The Spanish philosopher José Ortega y Gasset once remarked of his compatriots, ‘We prefer the lively sensation of things to the things themselves.’ This course will focus on these ‘lively sensations,’ national myths of Spain that may or may not maintain much direct connection to the original ‘things themselves.’ National myths contain symbolic cultural significance and can affirm or set shared values. In Spain, throughout many centuries, people have exalted figures and events as representative of national values, or as part of an attempt to project a particular image within or beyond the nation’s borders. In our exploration of this topic, we will examine such media as newspapers, television news reports, political posters, history books, music, film, photographs, and brief works of literature. The focus of the course will be on student-generated discussion and critical thinking about these media, but practice in all four major areas of language (listening, speaking, reading, and writing) will be essential. Students will learn to defend their own ideas in spoken and written language, and we will explore grammatical and linguistic questions as they arise naturally in our classroom. Intermediate-low level. Conducted in Spanish.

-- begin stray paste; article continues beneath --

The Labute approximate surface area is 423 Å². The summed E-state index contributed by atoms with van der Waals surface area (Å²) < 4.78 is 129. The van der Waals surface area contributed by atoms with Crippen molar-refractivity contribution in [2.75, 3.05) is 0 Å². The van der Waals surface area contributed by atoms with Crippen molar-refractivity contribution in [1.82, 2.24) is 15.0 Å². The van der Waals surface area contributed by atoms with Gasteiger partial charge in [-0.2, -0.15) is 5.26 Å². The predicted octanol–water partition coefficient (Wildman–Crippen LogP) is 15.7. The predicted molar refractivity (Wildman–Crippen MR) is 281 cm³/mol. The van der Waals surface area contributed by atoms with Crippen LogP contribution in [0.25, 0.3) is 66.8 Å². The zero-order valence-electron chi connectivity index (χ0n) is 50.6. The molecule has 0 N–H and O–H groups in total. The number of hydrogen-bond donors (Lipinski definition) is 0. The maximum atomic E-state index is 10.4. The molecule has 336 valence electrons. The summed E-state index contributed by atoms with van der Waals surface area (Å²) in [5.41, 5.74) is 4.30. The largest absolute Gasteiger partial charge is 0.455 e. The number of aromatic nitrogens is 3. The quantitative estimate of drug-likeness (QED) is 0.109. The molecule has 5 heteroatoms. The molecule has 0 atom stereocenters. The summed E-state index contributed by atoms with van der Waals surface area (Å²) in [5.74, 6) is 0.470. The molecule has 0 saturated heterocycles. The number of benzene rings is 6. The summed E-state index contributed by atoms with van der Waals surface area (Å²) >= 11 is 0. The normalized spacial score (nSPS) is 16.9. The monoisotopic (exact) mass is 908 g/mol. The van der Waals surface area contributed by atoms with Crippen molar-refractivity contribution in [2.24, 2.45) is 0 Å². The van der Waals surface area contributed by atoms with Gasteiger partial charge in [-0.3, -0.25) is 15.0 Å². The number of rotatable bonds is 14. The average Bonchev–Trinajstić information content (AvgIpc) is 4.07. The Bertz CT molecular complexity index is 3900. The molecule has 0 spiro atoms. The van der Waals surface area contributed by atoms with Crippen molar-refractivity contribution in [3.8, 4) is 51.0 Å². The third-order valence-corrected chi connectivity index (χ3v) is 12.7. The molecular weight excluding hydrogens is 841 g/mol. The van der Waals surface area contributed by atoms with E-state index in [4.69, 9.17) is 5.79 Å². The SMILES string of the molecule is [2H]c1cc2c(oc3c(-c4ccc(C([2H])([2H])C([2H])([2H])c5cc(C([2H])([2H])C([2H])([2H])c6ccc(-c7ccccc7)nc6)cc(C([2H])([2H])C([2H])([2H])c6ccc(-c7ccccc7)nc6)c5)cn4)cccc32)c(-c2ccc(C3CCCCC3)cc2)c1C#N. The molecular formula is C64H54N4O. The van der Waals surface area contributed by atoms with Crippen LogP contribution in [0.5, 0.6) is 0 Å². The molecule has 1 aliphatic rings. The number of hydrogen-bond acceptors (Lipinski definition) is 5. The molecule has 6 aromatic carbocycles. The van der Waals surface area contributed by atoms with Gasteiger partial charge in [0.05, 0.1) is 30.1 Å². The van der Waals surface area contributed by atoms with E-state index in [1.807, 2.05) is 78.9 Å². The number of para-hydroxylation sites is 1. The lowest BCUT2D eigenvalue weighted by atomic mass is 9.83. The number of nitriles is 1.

Corequisite: Students must attend at least two Languages Series events (Mondays, 7:00pm – 8:00pm)